|Secretary of State Madeleine K. Albright
Remarks at Stakeout Following Testimony Before the Senate Foreign Relations Committee
Washington, D.C., February 8, 2000
As released by the Office of the Spokesman
U.S. Department of State
QUESTION: I've got a couple of questions I would like to ask you about Mr. Haider and the situation in Austria. There's some concern. Can you explain - I know you have in the various forums - but can you explain why the reaction to Mr. Haider's party being part of the government is so strong on the European side? But more particularly on the American side?
SECRETARY ALBRIGHT: Well, I think that there are two parts to this. Basically, Austria has been a country of good standing within the EU, which is a community of democratic and human rights values, as well as a way that Europe is pulling together. And when a country such as that has an election in which there has been an appeal to some policies which are repugnant -- re-statements about World War II or immigration policies or minority policies that are not within the mainstream of where Europe is going --I think it is troublesome.
I have made clear, as has Ambassador Hall, to now Chancellor Schuessel that it's very important for them to live up to the words in their preamble where they are saying that they will stay within the mainstream. What I am troubled by is Mr. Haider who makes one statement one day and then retracts it and then says something equally bad the next. And I think that we have to now watch what the government does and keep - obviously - talking to the Austrian people. But there is also a concern that in some other countries, how there is the possibility of extremist right wings. And I think we need to make clear where our values are.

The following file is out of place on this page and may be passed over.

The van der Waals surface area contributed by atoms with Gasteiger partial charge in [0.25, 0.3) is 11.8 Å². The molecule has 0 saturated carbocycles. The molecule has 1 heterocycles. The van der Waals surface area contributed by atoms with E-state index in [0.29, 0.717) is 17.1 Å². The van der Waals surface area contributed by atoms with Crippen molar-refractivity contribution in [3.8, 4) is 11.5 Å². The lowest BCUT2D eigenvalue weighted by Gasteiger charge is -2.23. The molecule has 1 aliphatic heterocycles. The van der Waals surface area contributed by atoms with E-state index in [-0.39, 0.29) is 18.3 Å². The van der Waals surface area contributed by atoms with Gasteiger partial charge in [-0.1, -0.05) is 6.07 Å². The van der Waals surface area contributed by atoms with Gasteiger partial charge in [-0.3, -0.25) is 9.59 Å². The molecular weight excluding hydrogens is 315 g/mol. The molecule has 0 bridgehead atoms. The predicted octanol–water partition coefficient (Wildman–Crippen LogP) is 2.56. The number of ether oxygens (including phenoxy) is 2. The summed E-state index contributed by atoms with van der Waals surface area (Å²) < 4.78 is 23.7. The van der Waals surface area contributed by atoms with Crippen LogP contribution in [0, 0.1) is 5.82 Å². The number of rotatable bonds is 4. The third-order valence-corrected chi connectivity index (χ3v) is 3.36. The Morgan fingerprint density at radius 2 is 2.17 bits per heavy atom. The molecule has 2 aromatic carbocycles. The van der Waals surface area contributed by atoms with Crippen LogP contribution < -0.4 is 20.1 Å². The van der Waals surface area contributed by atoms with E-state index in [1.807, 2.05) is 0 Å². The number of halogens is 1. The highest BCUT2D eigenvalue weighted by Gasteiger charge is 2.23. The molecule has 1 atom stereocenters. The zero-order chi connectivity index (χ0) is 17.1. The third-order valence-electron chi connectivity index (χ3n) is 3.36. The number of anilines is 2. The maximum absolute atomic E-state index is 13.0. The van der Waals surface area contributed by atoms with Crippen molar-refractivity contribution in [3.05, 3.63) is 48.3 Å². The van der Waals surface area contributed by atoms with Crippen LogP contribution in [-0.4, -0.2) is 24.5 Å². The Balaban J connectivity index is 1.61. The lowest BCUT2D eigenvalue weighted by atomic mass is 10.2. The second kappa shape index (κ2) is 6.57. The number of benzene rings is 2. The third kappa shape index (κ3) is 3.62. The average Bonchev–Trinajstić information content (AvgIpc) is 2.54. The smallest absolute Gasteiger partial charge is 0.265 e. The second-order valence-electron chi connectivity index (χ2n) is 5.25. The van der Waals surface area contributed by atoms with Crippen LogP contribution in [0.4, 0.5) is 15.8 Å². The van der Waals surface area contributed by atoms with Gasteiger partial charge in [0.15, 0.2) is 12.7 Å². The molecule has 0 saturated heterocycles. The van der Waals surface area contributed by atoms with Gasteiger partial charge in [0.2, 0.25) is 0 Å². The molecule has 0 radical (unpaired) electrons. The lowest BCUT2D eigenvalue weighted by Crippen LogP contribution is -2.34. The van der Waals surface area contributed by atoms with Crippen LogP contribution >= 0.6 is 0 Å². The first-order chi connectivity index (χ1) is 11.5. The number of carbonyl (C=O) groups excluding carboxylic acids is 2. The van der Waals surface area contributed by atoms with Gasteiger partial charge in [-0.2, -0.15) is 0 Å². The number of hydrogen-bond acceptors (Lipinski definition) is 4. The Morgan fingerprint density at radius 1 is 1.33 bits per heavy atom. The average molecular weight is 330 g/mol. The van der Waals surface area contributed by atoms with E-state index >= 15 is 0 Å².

Clearly, the Austrians have a right to elect whom they want. But the United States has a right to have a reaction.
QUESTION: Is it possible that the reaction will cause a backfire to take place in Austria, that the extremists, as you say, will come out stronger than they are now?
SECRETARY ALBRIGHT: There are those who say that that is possible. But I think that Americans who believe that making statements about Hitler's employment policies and immigration policies that don't welcome anybody or treating your minorities as if they don't count, Americans have a right to react to that. The Europeans did also. I think we just need to watch this on a day-to-day basis.
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